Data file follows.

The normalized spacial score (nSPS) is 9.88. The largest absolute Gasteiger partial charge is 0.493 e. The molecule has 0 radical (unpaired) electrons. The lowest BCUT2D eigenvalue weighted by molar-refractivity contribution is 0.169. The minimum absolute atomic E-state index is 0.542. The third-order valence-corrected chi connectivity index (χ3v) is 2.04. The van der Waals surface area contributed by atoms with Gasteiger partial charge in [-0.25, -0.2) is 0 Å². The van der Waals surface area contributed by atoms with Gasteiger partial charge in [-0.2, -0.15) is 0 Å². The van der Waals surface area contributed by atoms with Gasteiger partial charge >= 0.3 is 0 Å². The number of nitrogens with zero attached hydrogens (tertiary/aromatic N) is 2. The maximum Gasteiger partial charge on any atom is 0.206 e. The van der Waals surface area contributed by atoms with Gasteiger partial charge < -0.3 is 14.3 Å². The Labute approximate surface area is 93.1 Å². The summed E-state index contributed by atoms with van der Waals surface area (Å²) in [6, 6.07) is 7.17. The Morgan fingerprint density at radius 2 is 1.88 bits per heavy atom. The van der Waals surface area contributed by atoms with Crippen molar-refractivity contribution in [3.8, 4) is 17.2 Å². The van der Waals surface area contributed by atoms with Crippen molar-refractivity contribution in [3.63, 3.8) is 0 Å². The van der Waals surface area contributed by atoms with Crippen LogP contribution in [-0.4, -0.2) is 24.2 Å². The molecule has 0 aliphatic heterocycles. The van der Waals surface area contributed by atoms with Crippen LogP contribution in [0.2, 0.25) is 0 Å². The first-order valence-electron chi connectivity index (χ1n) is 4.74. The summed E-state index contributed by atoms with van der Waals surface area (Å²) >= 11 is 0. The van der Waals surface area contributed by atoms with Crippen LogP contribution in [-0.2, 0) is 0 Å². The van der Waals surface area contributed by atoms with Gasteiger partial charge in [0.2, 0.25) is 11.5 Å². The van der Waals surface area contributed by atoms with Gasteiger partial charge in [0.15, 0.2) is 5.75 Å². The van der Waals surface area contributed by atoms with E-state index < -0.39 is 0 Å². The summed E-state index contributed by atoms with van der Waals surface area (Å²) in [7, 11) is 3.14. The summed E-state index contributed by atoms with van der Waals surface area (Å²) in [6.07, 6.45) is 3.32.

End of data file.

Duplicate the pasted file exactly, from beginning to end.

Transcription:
The normalized spacial score (nSPS) is 9.88. The largest absolute Gasteiger partial charge is 0.493 e. The molecule has 0 radical (unpaired) electrons. The lowest BCUT2D eigenvalue weighted by molar-refractivity contribution is 0.169. The minimum absolute atomic E-state index is 0.542. The third-order valence-corrected chi connectivity index (χ3v) is 2.04. The van der Waals surface area contributed by atoms with Gasteiger partial charge in [-0.25, -0.2) is 0 Å². The van der Waals surface area contributed by atoms with Gasteiger partial charge in [-0.2, -0.15) is 0 Å². The van der Waals surface area contributed by atoms with Gasteiger partial charge >= 0.3 is 0 Å². The number of nitrogens with zero attached hydrogens (tertiary/aromatic N) is 2. The maximum Gasteiger partial charge on any atom is 0.206 e. The van der Waals surface area contributed by atoms with Gasteiger partial charge < -0.3 is 14.3 Å². The Labute approximate surface area is 93.1 Å². The summed E-state index contributed by atoms with van der Waals surface area (Å²) in [6, 6.07) is 7.17. The Morgan fingerprint density at radius 2 is 1.88 bits per heavy atom. The van der Waals surface area contributed by atoms with Crippen molar-refractivity contribution in [3.8, 4) is 17.2 Å². The van der Waals surface area contributed by atoms with Crippen molar-refractivity contribution in [3.63, 3.8) is 0 Å². The van der Waals surface area contributed by atoms with Crippen LogP contribution in [-0.4, -0.2) is 24.2 Å². The molecule has 0 aliphatic heterocycles. The van der Waals surface area contributed by atoms with Crippen LogP contribution in [0.2, 0.25) is 0 Å². The first-order valence-electron chi connectivity index (χ1n) is 4.74. The summed E-state index contributed by atoms with van der Waals surface area (Å²) >= 11 is 0. The van der Waals surface area contributed by atoms with Crippen LogP contribution in [-0.2, 0) is 0 Å². The van der Waals surface area contributed by atoms with Gasteiger partial charge in [0.2, 0.25) is 11.5 Å². The van der Waals surface area contributed by atoms with Gasteiger partial charge in [0.15, 0.2) is 5.75 Å². The van der Waals surface area contributed by atoms with E-state index < -0.39 is 0 Å². The summed E-state index contributed by atoms with van der Waals surface area (Å²) in [7, 11) is 3.14. The summed E-state index contributed by atoms with van der Waals surface area (Å²) in [6.07, 6.45) is 3.32.